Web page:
Environment Department Papers

52 items available

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These discussion papers are produced primarily by the Environment Department, on occasion jointly with other departments. Papers in this series are not formal publications of the World Bank. They are circulated to encourage thought and discussion. The use and citation of this paper should take this into account. The views expressed are those of the authors and should not be attributed to the World Bank.

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  • Publication
    Air Pollution in Tehran: Health Costs, Sources, and Policies
    (World Bank, Washington, DC, 2018-04) Heger, Martin; Sarraf, Maria; Heger, Martin Philipp
    Tehran, the capital of the Islamic Republic of Iran (IRI), is located in the north of the country with a population of about 8.5 million. The population can reach over 12.5 million during the day, with people from nearby cities commuting daily to Tehran for work. There are more than 17 million vehicular trips per day in Tehran, and many of the vehicles have outdated technology. Thus, the air in Tehran is amongst the most polluted in the world. Topography and climate add to the pollution problem. Tehran is at a high altitude and is surrounded by the Alborz Mountain Range, which traps polluted air. Temperature inversion, a phenomenon particularly occurring during the winter months, prevents the pollutants from being diluted. Several recent trends indicate that reducing air pollution will not be straight forward: rapid population growth (partially due to migration from other cities), industrial development, urbanization, and increasing fuel consumptionare pressure points for clean air in Tehran. To design an effective approach to air pollution management, it is important to diagnose the problem, determine its sources, and identify affordable and sustainable solutions. This discussion paper provides an overview of the seriousness of air pollution in the city of Tehran; quantifies its impact in terms of health and economic costs; identifies the sources of pollution; and, finally, provides a framework to addressthe problem.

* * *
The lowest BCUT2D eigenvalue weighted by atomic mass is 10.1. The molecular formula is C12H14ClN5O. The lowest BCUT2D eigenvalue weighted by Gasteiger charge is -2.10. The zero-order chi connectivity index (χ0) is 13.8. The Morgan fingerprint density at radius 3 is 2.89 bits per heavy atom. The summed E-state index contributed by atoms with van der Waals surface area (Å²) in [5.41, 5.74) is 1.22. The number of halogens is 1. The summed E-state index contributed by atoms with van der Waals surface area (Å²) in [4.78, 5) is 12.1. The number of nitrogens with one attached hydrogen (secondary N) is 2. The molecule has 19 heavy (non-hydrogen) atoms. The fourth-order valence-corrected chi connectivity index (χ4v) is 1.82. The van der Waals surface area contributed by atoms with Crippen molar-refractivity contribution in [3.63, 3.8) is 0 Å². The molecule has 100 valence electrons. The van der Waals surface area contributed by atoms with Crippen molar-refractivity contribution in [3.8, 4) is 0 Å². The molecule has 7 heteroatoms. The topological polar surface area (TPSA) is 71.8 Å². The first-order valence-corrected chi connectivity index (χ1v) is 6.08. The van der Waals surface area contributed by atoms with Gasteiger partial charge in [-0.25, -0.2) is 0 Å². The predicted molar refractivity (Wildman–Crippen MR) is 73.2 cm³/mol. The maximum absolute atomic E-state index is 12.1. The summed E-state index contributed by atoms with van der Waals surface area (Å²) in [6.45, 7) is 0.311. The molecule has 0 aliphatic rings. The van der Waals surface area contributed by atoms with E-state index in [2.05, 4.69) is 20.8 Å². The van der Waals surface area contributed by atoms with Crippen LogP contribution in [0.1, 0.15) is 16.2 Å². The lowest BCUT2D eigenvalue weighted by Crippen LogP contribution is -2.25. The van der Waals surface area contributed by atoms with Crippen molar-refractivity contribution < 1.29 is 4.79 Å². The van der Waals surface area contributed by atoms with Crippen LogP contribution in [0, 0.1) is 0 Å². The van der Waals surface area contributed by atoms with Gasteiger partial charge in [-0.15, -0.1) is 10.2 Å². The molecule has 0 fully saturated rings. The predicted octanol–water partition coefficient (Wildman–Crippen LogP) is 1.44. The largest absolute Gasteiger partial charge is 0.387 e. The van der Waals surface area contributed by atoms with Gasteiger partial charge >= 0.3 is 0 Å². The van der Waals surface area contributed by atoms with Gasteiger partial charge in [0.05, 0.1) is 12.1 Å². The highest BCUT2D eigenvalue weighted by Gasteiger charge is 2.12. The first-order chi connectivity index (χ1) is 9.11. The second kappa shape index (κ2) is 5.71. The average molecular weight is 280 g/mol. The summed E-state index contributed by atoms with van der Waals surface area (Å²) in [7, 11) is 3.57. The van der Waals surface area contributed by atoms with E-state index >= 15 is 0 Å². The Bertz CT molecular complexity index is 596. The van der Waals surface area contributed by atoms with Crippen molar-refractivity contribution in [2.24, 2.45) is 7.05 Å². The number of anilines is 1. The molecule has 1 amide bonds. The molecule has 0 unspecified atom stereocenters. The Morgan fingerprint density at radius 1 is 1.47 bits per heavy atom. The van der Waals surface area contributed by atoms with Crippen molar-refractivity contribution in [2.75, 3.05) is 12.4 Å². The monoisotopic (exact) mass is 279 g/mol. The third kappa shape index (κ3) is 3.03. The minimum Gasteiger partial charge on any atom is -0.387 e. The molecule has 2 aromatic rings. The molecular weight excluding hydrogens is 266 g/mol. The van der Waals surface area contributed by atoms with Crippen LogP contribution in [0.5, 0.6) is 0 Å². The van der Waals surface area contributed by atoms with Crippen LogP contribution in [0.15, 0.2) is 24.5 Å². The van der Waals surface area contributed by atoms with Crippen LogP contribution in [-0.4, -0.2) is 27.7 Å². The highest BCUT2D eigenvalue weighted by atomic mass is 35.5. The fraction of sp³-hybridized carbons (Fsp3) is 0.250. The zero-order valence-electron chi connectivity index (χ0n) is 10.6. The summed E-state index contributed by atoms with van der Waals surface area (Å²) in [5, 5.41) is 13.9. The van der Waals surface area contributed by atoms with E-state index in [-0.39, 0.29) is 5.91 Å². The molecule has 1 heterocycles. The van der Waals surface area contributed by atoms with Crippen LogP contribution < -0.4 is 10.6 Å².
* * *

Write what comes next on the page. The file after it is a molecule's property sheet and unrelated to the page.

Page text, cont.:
• Publication
    Strengthening Policy Dialogue on Environment : Learning from Five Years of Country Environmental Analysis
    (World Bank, Washington, DC, 2008-02) Pillai, Poonam
    The objective of this paper is to review experience with completed country environmental analysis (CEAs) to improve the effectiveness of CEAs as a strategic analytical tool. Through in-depth analysis of the process, methodologies, costs, and results of completed CEA pilots, the paper assesses how effective CEAs have been in informing and providing strategic guidance to the Bank and client countries on environment-development issues and the extent to which they have facilitated donor coordination. The analysis carried out in this paper also provides feedback on when to prepare a CEA, how to prepare and structure CEAs, and how to use specific methodologies and processes in influencing policy dialogue with partner countries. The findings are of potential interest to World Bank sector managers, country directors, CEA task teams, and environmental staff, but also to development partners who carry out work similar to CEAs. The paper is based on a desk review of completed CEAs and on interviews with task managers and members of CEA teams. Several reports, including a fieldwork-based assessment of the Ghana, India, and Guatemala CEAs commissioned by the Environment Department; a review on Tunisia by the Quality Assurance Group (QAG); and a report commissioned by the Latin America and Caribbean Region, based on in-country assessments of completed CEAs, have also informed this study. A detailed case study analysis of each completed CEA was prepared for this exercise; it substantively informed the review and is available as a background paper. The original CEA concept note proposed that CEAs have three main building blocks: (a) establishment of environment-development priorities linked with growth and poverty reduction, (b) assessment of the environmental implications of sector policies, and (c) institutional analysis. Assessing CEAs against this building block structure, the review highlights several findings.